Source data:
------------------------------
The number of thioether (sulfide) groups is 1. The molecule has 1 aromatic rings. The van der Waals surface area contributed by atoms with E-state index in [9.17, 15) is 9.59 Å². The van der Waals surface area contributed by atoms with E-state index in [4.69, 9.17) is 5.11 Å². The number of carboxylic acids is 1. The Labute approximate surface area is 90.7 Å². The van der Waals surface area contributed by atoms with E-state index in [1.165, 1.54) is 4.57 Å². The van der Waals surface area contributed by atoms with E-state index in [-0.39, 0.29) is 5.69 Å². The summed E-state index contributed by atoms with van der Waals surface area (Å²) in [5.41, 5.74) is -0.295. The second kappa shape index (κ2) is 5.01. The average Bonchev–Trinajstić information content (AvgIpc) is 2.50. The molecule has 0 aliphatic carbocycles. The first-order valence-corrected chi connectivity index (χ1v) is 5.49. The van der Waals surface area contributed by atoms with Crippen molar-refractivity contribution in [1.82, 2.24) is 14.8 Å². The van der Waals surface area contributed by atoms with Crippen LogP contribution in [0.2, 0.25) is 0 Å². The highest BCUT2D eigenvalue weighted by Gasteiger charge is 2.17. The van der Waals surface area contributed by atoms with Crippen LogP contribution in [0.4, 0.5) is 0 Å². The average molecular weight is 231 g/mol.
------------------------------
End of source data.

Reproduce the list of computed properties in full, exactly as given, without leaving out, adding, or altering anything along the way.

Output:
The number of thioether (sulfide) groups is 1. The molecule has 1 aromatic rings. The van der Waals surface area contributed by atoms with E-state index in [9.17, 15) is 9.59 Å². The van der Waals surface area contributed by atoms with E-state index in [4.69, 9.17) is 5.11 Å². The number of carboxylic acids is 1. The Labute approximate surface area is 90.7 Å². The van der Waals surface area contributed by atoms with E-state index in [1.165, 1.54) is 4.57 Å². The van der Waals surface area contributed by atoms with E-state index in [-0.39, 0.29) is 5.69 Å². The summed E-state index contributed by atoms with van der Waals surface area (Å²) in [5.41, 5.74) is -0.295. The second kappa shape index (κ2) is 5.01. The average Bonchev–Trinajstić information content (AvgIpc) is 2.50. The molecule has 0 aliphatic carbocycles. The first-order valence-corrected chi connectivity index (χ1v) is 5.49. The van der Waals surface area contributed by atoms with Crippen molar-refractivity contribution in [1.82, 2.24) is 14.8 Å². The van der Waals surface area contributed by atoms with Crippen LogP contribution in [0.2, 0.25) is 0 Å². The highest BCUT2D eigenvalue weighted by Gasteiger charge is 2.17. The van der Waals surface area contributed by atoms with Crippen LogP contribution in [0.4, 0.5) is 0 Å². The average molecular weight is 231 g/mol.